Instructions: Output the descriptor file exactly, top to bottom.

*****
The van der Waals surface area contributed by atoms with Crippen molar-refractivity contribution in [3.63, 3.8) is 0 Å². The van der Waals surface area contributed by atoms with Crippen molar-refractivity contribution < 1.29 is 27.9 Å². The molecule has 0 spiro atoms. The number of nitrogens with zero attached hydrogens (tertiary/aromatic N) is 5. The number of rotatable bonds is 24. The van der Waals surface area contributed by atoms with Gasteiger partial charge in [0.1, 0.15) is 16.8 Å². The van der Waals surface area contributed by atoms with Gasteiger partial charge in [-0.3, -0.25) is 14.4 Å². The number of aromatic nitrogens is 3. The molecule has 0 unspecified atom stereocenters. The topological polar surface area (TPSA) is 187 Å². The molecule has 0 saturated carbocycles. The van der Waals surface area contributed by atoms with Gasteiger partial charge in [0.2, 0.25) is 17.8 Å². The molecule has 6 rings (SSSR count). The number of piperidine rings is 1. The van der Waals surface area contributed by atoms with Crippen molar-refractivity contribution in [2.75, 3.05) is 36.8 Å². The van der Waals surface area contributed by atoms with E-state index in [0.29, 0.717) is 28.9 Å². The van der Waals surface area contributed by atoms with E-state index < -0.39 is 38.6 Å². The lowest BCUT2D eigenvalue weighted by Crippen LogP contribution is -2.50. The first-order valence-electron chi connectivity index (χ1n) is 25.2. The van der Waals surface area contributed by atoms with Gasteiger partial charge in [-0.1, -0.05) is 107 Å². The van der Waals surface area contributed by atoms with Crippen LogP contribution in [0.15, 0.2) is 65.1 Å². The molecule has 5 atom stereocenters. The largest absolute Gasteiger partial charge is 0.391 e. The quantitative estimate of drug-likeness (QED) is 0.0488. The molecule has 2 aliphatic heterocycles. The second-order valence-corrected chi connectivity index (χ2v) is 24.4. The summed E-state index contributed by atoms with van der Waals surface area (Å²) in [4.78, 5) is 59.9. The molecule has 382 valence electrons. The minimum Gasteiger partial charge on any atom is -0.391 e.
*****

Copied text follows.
The van der Waals surface area contributed by atoms with Crippen molar-refractivity contribution in [3.63, 3.8) is 0 Å². The van der Waals surface area contributed by atoms with Crippen molar-refractivity contribution < 1.29 is 27.9 Å². The molecule has 0 spiro atoms. The number of nitrogens with zero attached hydrogens (tertiary/aromatic N) is 5. The number of rotatable bonds is 24. The van der Waals surface area contributed by atoms with Gasteiger partial charge in [0.1, 0.15) is 16.8 Å². The van der Waals surface area contributed by atoms with Gasteiger partial charge in [-0.3, -0.25) is 14.4 Å². The number of aromatic nitrogens is 3. The molecule has 0 unspecified atom stereocenters. The topological polar surface area (TPSA) is 187 Å². The molecule has 0 saturated carbocycles. The van der Waals surface area contributed by atoms with Gasteiger partial charge in [0.2, 0.25) is 17.8 Å². The molecule has 6 rings (SSSR count). The number of piperidine rings is 1. The van der Waals surface area contributed by atoms with Crippen molar-refractivity contribution in [2.75, 3.05) is 36.8 Å². The van der Waals surface area contributed by atoms with E-state index in [0.29, 0.717) is 28.9 Å². The van der Waals surface area contributed by atoms with E-state index < -0.39 is 38.6 Å². The lowest BCUT2D eigenvalue weighted by Crippen LogP contribution is -2.50. The first-order valence-electron chi connectivity index (χ1n) is 25.2. The van der Waals surface area contributed by atoms with Gasteiger partial charge in [-0.1, -0.05) is 107 Å². The van der Waals surface area contributed by atoms with Crippen LogP contribution in [0.15, 0.2) is 65.1 Å². The molecule has 5 atom stereocenters. The largest absolute Gasteiger partial charge is 0.391 e. The quantitative estimate of drug-likeness (QED) is 0.0488. The molecule has 2 aliphatic heterocycles. The second-order valence-corrected chi connectivity index (χ2v) is 24.4. The summed E-state index contributed by atoms with van der Waals surface area (Å²) in [4.78, 5) is 59.9. The molecule has 382 valence electrons. The minimum Gasteiger partial charge on any atom is -0.391 e.